26th Annual BCLT/BTLJ Symposium: The Emergent Right to Repair - Competition Issues



  • Available Until 1/1/2024
  • Class Time 1:00 PM PT
  • Duration 60 min.
  • Format On-Demand
  • Program Code 5552
  • CA General CLE Credits: 1.00 hr(s)

Enroll Free for CLE


In years past, consumers didn’t think twice about taking a broken car or toaster to a local repair shop or even fixing it themselves. But with today’s software-enabled products, consumers can no longer take those options for granted. In response to legal and technological restrictions, a growing movement advocating a right to repair has emerged, despite pushback from some quarters.

The right to repair is at the center of a key policy debate. The Biden Administration and a unanimous FTC recently voiced support for competition and consumer choice in repair markets. Legislation under consideration in dozens of states would facilitate consumer and third-party repair. And regulators around the world have begun to embrace the repair agenda. But manufacturers and device makers remain skeptical of an unfettered right to repair, citing concerns over intellectual property rights, reliability, security, and lost revenue.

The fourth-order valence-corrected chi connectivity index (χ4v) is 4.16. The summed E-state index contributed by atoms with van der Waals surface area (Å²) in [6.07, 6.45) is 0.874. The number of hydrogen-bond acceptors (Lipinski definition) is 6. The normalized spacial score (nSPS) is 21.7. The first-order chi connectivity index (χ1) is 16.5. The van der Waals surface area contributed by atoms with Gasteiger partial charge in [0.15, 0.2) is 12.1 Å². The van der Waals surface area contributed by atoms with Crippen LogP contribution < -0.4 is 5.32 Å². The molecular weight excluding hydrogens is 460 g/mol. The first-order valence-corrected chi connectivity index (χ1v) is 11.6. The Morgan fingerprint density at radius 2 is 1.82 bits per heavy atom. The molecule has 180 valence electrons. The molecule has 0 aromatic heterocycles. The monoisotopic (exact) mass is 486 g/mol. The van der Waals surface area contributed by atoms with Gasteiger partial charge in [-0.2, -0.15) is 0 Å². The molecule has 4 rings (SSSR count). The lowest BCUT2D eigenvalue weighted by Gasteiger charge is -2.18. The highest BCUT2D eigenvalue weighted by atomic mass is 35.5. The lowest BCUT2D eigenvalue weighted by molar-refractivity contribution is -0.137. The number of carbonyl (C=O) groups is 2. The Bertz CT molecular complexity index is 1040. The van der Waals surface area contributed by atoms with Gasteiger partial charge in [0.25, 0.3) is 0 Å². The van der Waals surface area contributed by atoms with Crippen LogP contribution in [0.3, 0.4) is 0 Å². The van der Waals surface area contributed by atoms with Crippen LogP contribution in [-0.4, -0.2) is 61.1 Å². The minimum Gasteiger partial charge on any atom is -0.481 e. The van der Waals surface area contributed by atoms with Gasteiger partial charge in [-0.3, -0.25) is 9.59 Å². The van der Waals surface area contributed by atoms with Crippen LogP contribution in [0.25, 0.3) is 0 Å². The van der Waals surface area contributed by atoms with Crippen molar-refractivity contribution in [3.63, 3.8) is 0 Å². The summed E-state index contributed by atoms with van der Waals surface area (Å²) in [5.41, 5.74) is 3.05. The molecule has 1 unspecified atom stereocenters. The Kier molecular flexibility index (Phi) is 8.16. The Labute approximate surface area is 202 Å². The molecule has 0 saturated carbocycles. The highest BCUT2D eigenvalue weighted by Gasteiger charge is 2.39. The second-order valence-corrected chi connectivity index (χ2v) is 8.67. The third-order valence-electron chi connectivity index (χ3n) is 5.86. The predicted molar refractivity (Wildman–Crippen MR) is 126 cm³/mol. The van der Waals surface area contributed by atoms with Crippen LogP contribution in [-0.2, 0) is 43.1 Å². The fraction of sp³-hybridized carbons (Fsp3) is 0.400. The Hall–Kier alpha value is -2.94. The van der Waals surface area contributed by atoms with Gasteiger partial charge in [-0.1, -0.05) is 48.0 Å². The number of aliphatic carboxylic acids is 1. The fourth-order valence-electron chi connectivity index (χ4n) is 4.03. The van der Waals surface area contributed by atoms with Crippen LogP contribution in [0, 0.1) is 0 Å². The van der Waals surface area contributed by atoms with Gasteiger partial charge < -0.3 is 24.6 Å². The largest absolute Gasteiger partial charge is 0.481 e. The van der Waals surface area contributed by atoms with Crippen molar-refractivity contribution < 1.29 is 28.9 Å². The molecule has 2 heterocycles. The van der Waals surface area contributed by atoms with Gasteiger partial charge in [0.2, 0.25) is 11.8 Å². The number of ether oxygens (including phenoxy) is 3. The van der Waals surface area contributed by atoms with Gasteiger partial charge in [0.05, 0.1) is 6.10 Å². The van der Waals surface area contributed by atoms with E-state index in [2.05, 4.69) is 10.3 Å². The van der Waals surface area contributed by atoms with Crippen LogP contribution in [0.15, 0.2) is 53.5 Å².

This symposium will consider the complex, overlapping set of policy questions at the center of the repair debate. How do restrictions on repair, or their elimination, affect competition? How might policymakers resolve potential tensions between the right to repair and the intellectual property rights of device makers? Would the consumer benefits of open repair markets outweigh their risks? And what legislative solutions or other policy interventions are best-suited to address these questions?


Jennifer Sturiale, University of Maryland (moderator)
Michael Carrier, Rutgers Law School
Shubha Ghosh, Syracuse University
Daniel Hanley, Open Markets Institute
Carl Shapiro, UC Berkeley